Information on abuse should be taught to the patient. Many patients abusing opioid medications usually get a valid initial prescription. Many patients who abuse medications get them by buying or stealing from an acquaintance (typically a friend or relative).
Patients should also be taught about misuse.
Patients should also be taught that drug diversion will not be tolerated. It may terminate the prescription with referral to a substance abuse program and possible legal action.
Patients should be taught about addiction. Addiction is a chronic disease with psychological, social, genetic, and environmental factors influencing its presentation and development. Addiction presents with a drug craving, compulsive use, impaired control, and continued use despite harm.
Drug take-back programs provide a convenient way for patients to dispose of unneeded, expired, or unused controlled substances. If no program is available, the patient must use extreme caution when disposing of controlled substances, and improper disposal may lead to environmental complications or drug diversion. Controlled substances can be mixed with cat litter or coffee grounds and sealed in a non-leaking container before disposal.
Key points in patient education:
- Goals of treatment.
- Alternative treatment options.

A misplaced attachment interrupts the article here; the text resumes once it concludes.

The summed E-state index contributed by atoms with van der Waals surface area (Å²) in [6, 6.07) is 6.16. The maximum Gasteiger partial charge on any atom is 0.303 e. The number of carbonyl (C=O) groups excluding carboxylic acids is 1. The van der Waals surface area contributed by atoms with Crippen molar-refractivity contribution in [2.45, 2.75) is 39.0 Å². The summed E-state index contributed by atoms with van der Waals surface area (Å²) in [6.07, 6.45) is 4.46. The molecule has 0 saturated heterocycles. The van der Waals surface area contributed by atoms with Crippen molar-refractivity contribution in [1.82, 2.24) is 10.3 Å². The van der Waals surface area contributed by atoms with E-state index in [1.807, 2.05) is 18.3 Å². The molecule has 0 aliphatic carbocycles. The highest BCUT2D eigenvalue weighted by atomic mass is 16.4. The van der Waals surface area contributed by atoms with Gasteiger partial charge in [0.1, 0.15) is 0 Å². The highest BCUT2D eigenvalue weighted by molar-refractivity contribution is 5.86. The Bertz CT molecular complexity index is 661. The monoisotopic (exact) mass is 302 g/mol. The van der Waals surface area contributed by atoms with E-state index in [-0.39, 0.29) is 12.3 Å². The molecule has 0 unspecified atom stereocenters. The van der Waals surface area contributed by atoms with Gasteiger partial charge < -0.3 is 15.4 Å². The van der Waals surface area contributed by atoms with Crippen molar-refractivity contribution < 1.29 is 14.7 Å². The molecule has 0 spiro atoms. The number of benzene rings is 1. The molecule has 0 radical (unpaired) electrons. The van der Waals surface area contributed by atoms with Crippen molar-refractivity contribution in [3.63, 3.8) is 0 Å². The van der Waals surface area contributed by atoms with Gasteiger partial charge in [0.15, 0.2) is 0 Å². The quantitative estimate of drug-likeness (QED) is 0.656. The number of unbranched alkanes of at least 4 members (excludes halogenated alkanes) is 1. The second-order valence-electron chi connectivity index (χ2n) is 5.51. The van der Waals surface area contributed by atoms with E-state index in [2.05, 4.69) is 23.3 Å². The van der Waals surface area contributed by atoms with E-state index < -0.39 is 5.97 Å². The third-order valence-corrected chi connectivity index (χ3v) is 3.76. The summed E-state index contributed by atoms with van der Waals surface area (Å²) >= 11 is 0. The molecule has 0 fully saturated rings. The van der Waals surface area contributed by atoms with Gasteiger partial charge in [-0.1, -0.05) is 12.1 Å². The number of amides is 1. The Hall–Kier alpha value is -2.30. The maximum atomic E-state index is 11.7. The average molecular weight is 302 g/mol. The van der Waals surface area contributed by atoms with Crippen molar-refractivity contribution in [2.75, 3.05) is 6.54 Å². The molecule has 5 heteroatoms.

- Patients should be encouraged to read their medication guide or package insert every time they get a new prescription.
- Teach about abuse, addiction, misuse, and diversion.
- Risks of overdose or death if the dose is not taken exactly as prescribed or if someone else takes the medication.
- Pain medications may impair breathing.
- Do not give the medication to anyone else.
- If anyone else takes the medication, emergency services should be contacted.
- Swallow pills whole – do not crush, snort, chew, inhale, or take them by any means other than the prescribed method.
- Maintain contact with the prescriber for monitoring and titration.
- Teach about drug-to-drug interactions. Medications that should be avoided in combination with opioids include alcohol or medication that has not been prescribed. Medications that should only be taken after a careful review and counseling by a prescriber include sedatives, hypnotics, anxiolytics, antidepressants, and antihistamines.
- Opioids may lead to cognitive impairment and affect driving ability or safety at work, especially when operating heavy equipment.